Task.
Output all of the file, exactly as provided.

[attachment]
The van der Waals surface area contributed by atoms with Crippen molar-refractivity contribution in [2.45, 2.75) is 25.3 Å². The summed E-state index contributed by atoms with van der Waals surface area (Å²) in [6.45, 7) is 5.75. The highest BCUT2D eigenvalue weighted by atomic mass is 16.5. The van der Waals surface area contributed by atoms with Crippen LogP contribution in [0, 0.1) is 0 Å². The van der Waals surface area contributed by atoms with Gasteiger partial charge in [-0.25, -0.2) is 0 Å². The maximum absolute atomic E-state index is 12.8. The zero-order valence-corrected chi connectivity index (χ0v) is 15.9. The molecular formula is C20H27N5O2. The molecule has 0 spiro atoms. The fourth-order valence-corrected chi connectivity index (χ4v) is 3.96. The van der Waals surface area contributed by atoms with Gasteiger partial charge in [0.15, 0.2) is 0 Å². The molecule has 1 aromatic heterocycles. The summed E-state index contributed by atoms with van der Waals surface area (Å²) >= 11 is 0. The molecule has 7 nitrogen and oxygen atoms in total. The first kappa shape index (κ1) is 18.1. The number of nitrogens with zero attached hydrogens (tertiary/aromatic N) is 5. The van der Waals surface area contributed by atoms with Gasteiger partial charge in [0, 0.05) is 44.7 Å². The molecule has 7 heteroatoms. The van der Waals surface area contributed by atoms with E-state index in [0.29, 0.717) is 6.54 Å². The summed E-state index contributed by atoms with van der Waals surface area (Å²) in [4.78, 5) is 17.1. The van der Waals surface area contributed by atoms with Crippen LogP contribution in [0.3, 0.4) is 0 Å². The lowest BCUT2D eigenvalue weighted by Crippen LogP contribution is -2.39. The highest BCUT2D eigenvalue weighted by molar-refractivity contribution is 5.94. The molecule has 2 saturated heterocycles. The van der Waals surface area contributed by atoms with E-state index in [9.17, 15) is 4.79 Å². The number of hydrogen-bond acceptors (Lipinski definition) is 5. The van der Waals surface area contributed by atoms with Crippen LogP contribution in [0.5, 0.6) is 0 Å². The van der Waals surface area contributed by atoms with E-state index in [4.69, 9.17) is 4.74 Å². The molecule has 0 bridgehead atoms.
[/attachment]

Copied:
The van der Waals surface area contributed by atoms with Crippen molar-refractivity contribution in [2.45, 2.75) is 25.3 Å². The summed E-state index contributed by atoms with van der Waals surface area (Å²) in [6.45, 7) is 5.75. The highest BCUT2D eigenvalue weighted by atomic mass is 16.5. The van der Waals surface area contributed by atoms with Crippen LogP contribution in [0, 0.1) is 0 Å². The van der Waals surface area contributed by atoms with Gasteiger partial charge in [-0.25, -0.2) is 0 Å². The maximum absolute atomic E-state index is 12.8. The zero-order valence-corrected chi connectivity index (χ0v) is 15.9. The molecular formula is C20H27N5O2. The molecule has 0 spiro atoms. The fourth-order valence-corrected chi connectivity index (χ4v) is 3.96. The van der Waals surface area contributed by atoms with Gasteiger partial charge in [0.15, 0.2) is 0 Å². The molecule has 1 aromatic heterocycles. The summed E-state index contributed by atoms with van der Waals surface area (Å²) >= 11 is 0. The molecule has 7 nitrogen and oxygen atoms in total. The first kappa shape index (κ1) is 18.1. The number of nitrogens with zero attached hydrogens (tertiary/aromatic N) is 5. The van der Waals surface area contributed by atoms with Gasteiger partial charge in [0, 0.05) is 44.7 Å². The molecule has 7 heteroatoms. The van der Waals surface area contributed by atoms with E-state index in [0.29, 0.717) is 6.54 Å². The summed E-state index contributed by atoms with van der Waals surface area (Å²) in [4.78, 5) is 17.1. The van der Waals surface area contributed by atoms with Crippen LogP contribution in [0.3, 0.4) is 0 Å². The lowest BCUT2D eigenvalue weighted by Crippen LogP contribution is -2.39. The highest BCUT2D eigenvalue weighted by molar-refractivity contribution is 5.94. The molecule has 2 saturated heterocycles. The van der Waals surface area contributed by atoms with E-state index in [9.17, 15) is 4.79 Å². The number of hydrogen-bond acceptors (Lipinski definition) is 5. The van der Waals surface area contributed by atoms with Crippen LogP contribution in [0.5, 0.6) is 0 Å². The van der Waals surface area contributed by atoms with E-state index in [4.69, 9.17) is 4.74 Å². The molecule has 0 bridgehead atoms.